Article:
Their example was wise and Christian Realist. Christian Nationalism and Christian theonomy, whether Catholic integralist or Reformed Establishmentarian, are decidedly not Christian Realist. They aspire to a regime of the spiritually enlightened in which human sin is somehow minimized. In reactionary fashion, they romanticize a past Christendom that partnered church and state, and which no longer exists because of its failures. They assume that God’s sovereignty requires the state’s ratifying specific theological assertions. But the Deity speaks for Himself and does not need these assertions. And believers in religious freedom believe God is dishonored by allowing the civil state to define Him.
Christian Realism inclines towards religious freedom because it does not entrust Christian theological truth to state authority. The institutional church itself has enough difficulty safeguarding faithful articulation of the faith. Christian Realism understands that all civil societies are comprised of fallen humanity and characterized by competing interests, individual and social. Nobody is immune from self-interest. Even enlightened self-interest is plagued by human frailty and ignorance. Well-intentioned human exertions often have unintended and tragic consequences. Crusades for righteousness often wreak more havoc than the vices they targeted. There are never ideal situations in which one side embodies righteousness and perfectly defeats the opposition with the result of peace and justice for all.
For Christian Realism, there is no idealized past, nor is there an idealized future, short of the eschaton. Instead, in our fallen circumstances, we seek to follow God by seeking the greatest good possible in constrained situations, understanding that we ourselves lack absolute wisdom. The Christendom of the past, with its ostensibly Christian princes and state churches, was largely preferable to the pagan societies it replaced. God was at work then, as He is now. Those social arrangements no longer exist for good reason. The corruption, hypocrisy, and tyranny they often fostered were rightfully resented.
Christendom is not over. There are about 2.5 billion identified Christians in the world, more than ever before, who are influencing the political arrangements of their societies, sometimes as minorities, sometimes as majorities. The United States was not just profoundly influenced by Christianity in the past. It is profoundly influenced in the present and is a continuation of Christendom, making claims about human equality that originated in the Bible. We also are, as we always have been, a sinful nation, falling far short of God’s standards. We no longer tolerate slavery, or racial discrimination, or the subordination of women, or child labor, or poisonous food and drink, or dangerous and exploitative workplaces, or sexual exploitation, or slum tenements, or countless other injustices. We have our own contemporary sins and insanities. In our times, as in the past, Christians at their best strive to leaven our society, realizing we often still contribute to our nation’s failures. Yet we trust God is redeeming, even as we too often fail, so there is always hope for the future.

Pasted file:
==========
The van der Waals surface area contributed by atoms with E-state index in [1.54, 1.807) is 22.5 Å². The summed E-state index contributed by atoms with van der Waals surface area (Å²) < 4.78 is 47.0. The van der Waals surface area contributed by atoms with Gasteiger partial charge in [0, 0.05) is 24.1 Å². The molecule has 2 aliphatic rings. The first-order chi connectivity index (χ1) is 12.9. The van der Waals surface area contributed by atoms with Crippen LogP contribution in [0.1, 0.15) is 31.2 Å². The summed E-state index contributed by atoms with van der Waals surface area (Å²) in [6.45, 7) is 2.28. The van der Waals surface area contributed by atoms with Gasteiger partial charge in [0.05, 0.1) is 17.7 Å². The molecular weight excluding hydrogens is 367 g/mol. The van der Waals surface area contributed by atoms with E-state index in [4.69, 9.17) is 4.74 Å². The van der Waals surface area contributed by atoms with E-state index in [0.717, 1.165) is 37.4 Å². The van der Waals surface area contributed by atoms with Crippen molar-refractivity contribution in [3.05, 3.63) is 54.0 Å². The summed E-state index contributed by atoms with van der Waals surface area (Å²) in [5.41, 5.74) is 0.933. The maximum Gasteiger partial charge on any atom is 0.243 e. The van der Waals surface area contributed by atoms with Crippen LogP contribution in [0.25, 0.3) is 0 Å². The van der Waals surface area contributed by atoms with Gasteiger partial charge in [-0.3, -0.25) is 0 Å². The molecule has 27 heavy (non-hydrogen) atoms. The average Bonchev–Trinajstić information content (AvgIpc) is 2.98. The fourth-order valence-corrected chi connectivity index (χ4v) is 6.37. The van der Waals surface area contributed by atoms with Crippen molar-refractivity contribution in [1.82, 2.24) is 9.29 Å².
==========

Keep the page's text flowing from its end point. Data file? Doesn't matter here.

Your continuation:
The past offers lessons but it rarely offers complete answers. State churches and authoritarian titularly Christian monarchs served a providential purpose in the past but don’t offer guidance for today. Queen Elizabeth headed a state church, as will her successor, at least for now. But this arrangement is about tradition and ceremony, not coercion. Nor does it make Britain of today meaningfully Christian. It didn’t fully do so 500 years ago either.
Christian Realism strives to appreciate these nuances. We anticipate God’s full redemption but are not yet living under its completion. Escapist fantasies about the past or the future do not comport with the Christian understanding of sinful humanity. Neither do apocalyptic rhetoric, absolutist demands, or ingratitude for what Providence has provided for today.
By exaggerating the glories of the past, and ungratefully ignoring providential blessings of the present, self-identified Christian Nationalists presume to accelerate God’s redemption through political nostalgia and utopian theonomy. Somewhat similarly, many obsessive leftist critics of Christian Nationalism imagine their own utopia by erasing traditional religion from public life, stigmatizing it as “christofascism,” among other epithets.
Christian Realism works to harmonize and reform society through mediating rival interests and leaning into Providence, whose works we know aren’t always visible to the human eye. It’s less theatrical than the polarities of our present times. But it is more attuned to human nature, patient about human affairs, and trusting in God’s purposes.